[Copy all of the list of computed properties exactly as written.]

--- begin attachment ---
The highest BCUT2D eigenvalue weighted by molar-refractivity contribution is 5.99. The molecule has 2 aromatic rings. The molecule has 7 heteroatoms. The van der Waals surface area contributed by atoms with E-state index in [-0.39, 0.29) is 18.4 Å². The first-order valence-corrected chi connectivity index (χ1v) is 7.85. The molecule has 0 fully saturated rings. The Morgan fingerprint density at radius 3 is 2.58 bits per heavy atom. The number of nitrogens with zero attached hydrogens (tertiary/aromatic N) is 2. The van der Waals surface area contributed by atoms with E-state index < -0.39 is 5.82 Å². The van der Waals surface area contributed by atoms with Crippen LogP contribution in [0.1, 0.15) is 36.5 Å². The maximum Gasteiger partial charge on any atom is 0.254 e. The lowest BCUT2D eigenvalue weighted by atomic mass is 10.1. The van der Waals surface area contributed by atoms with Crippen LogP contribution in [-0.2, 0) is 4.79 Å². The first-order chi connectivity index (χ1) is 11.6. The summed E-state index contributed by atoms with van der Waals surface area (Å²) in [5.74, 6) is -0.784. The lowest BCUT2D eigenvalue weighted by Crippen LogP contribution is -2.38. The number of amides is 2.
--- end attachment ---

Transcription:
The highest BCUT2D eigenvalue weighted by molar-refractivity contribution is 5.99. The molecule has 2 aromatic rings. The molecule has 7 heteroatoms. The van der Waals surface area contributed by atoms with E-state index in [-0.39, 0.29) is 18.4 Å². The first-order valence-corrected chi connectivity index (χ1v) is 7.85. The molecule has 0 fully saturated rings. The Morgan fingerprint density at radius 3 is 2.58 bits per heavy atom. The number of nitrogens with zero attached hydrogens (tertiary/aromatic N) is 2. The van der Waals surface area contributed by atoms with E-state index < -0.39 is 5.82 Å². The van der Waals surface area contributed by atoms with Crippen LogP contribution in [0.1, 0.15) is 36.5 Å². The maximum Gasteiger partial charge on any atom is 0.254 e. The lowest BCUT2D eigenvalue weighted by atomic mass is 10.1. The van der Waals surface area contributed by atoms with Crippen LogP contribution in [-0.2, 0) is 4.79 Å². The first-order chi connectivity index (χ1) is 11.6. The summed E-state index contributed by atoms with van der Waals surface area (Å²) in [5.74, 6) is -0.784. The lowest BCUT2D eigenvalue weighted by Crippen LogP contribution is -2.38. The number of amides is 2.